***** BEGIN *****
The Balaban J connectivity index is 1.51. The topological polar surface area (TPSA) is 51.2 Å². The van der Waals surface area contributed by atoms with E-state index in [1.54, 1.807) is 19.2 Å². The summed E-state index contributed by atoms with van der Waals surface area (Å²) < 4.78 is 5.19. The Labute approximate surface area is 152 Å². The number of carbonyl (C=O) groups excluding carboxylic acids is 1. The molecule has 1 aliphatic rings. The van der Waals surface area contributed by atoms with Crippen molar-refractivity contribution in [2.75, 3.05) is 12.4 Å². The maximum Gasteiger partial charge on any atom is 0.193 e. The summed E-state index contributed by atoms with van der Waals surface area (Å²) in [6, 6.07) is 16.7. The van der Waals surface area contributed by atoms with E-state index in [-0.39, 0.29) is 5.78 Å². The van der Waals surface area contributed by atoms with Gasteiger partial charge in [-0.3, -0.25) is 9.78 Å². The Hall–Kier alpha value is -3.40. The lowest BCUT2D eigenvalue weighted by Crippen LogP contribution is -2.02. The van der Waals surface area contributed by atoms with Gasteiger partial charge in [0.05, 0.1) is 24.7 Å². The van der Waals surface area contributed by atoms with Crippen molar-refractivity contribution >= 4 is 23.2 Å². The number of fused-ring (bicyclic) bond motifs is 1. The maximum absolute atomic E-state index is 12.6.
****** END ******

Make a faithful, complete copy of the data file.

The Balaban J connectivity index is 1.51. The topological polar surface area (TPSA) is 51.2 Å². The van der Waals surface area contributed by atoms with E-state index in [1.54, 1.807) is 19.2 Å². The summed E-state index contributed by atoms with van der Waals surface area (Å²) < 4.78 is 5.19. The Labute approximate surface area is 152 Å². The number of carbonyl (C=O) groups excluding carboxylic acids is 1. The molecule has 1 aliphatic rings. The van der Waals surface area contributed by atoms with Crippen molar-refractivity contribution in [2.75, 3.05) is 12.4 Å². The maximum Gasteiger partial charge on any atom is 0.193 e. The summed E-state index contributed by atoms with van der Waals surface area (Å²) in [6, 6.07) is 16.7. The van der Waals surface area contributed by atoms with E-state index in [-0.39, 0.29) is 5.78 Å². The van der Waals surface area contributed by atoms with Gasteiger partial charge in [-0.3, -0.25) is 9.78 Å². The Hall–Kier alpha value is -3.40. The lowest BCUT2D eigenvalue weighted by Crippen LogP contribution is -2.02. The van der Waals surface area contributed by atoms with Gasteiger partial charge in [0.05, 0.1) is 24.7 Å². The van der Waals surface area contributed by atoms with Crippen molar-refractivity contribution >= 4 is 23.2 Å². The number of fused-ring (bicyclic) bond motifs is 1. The maximum absolute atomic E-state index is 12.6.